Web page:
10 questions with Steven C Harper

Sponsored by BYU Studies—Historian Steven C Harper is one of today’s foremost experts on Joseph Smith’s First Vision.

How did Steven C Harper become a historian?

Steven C Harper: As a kid I would never have imagined that I would be a historian. No one who knew me would have imagined it. Now I can see that I have always needed to know the past that created my present. That need inclined me toward the study of scripture, Christian history, American history, and especially Latter-day Saint history. 

I only realized that through a long process. One formative experience in the process came when I was fourteen and read one of Mark Hofmann’s forgeries in the Church News, a purported letter from Joseph Smith to Josiah Stowell about how to find buried treasure with a divining rod.

A few years later, as a BYU undergraduate, having studied paleography and done research at the Church archives, I got the job assisting the editors of The Journals of William E. McLellin. Reading those documents closely proved that studying Church history intensely at close range was endlessly interesting and consequential. I was hooked.   

What is the First Vision, and where did the term originate?

Steven C Harper: Joseph Smith (1805-1844) testified that he envisioned two divine personages in the woods of western New York when he was about fourteen. After he had other revelations, he referred to that experience as his first.

But it was apparently Orson Pratt who coined the term “first vision” in 1849 to describe the event.

Why are you drawn to the story of the First Vision?

Steven C Harper: Stories capture and keep our attention when there is someone and something consequential at stake.

As a kid I was captivated by the 1976 film The First Vision. I now realize that was because Joseph narrated the story brilliantly and the filmmaker, David Jacobs, visually conveyed its narrative elements.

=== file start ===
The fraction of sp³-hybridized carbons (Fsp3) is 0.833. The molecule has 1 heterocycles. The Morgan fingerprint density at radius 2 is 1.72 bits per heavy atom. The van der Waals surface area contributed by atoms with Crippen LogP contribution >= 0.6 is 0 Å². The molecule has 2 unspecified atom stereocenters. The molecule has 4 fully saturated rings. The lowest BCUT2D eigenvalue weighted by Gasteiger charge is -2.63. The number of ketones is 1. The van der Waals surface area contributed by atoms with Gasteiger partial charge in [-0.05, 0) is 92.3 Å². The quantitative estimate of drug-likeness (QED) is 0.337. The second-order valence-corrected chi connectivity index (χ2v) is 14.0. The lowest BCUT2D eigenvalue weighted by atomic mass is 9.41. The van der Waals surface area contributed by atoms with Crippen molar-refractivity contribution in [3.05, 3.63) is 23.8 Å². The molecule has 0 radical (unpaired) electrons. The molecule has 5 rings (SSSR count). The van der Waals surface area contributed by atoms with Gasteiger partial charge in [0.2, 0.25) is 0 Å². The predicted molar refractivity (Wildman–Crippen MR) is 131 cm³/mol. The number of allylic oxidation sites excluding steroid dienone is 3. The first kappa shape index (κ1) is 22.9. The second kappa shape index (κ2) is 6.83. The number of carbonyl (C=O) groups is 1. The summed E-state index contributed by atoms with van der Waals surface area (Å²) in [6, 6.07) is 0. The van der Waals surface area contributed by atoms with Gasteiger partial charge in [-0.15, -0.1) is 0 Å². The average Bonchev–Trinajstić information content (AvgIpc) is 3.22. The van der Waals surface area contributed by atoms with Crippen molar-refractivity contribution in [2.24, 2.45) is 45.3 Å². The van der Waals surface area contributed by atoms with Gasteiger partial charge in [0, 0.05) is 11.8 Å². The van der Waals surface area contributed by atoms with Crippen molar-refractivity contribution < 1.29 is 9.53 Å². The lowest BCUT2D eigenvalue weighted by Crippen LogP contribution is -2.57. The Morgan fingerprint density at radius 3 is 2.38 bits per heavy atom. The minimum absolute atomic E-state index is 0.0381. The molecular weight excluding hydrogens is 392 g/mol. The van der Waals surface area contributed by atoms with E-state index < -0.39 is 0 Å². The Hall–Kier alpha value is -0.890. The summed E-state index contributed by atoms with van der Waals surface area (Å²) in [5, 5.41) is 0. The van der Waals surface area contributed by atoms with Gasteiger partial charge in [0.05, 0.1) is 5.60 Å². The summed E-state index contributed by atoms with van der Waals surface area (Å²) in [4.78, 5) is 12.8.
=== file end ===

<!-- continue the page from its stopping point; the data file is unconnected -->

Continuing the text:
Joseph’s Manuscript History could be used in narrative classes as model of establishing a vulnerable, compelling character with an intense dilemma and some incident (like reading James 1:5) that launches a quest (like going to the woods to pray) on which the hero is opposed and nearly crushed before being saved in the nick of time by making the right choice at the last second. 

I read and re-read Joseph Smith-History in the Pearl of Great Price. As a missionary I memorized large chunks of it. Not long after that I learned about the richness of the historical record from Milt Backman, my Church history professor, and the man who literally wrote the book on the various accounts and the context of the vision.

So I am drawn to the story of the First Vision by a combination of how compelling  the story is, how eternally significant it is, and how rich and complicated the historical record is.     

How many accounts did Joseph Smith give of the First Vision?

Steven C Harper: One of the best lessons I learned as an undergraduate—a lesson that has been confirmed over and over through the years—is to not presume to know what is unknown.

The answer to your question is unknown. No one knows how many accounts of the vision Joseph gave.

What we know is that the historical record, as it stands today, includes four primary accounts by Joseph and/or his scribes and five secondary accounts by contemporaries who heard him tell the event.

We know, too, that the primary accounts were generally repurposed or re-drafted, so not only are there several accounts, there are various versions of many of the accounts. To have that much documentation of a revelation is thrilling to historians like me.    

I’ll add that we now know that Joseph Smith told the story of his vision earlier and more frequently than we used to think. Really great scholarship in the 1960s by James Allen, the founding father of First Vision studies, concluded that Joseph didn’t tell the vision publicly as early as we now know that he did.

The evidence discovered since Allen’s seminal research shows that Joseph began telling the experience at least by the early 1830s. 

Did Joseph Smith purposefully tell the story of the First Vision differently based on his audience?

Steven C Harper: That’s a terrific question. There are differences in the tellings. We know that. It’s commonly claimed these days that the differences are best explained by Joseph addressing different audiences.

What’s not known is how purposeful or intentional Joseph was about that.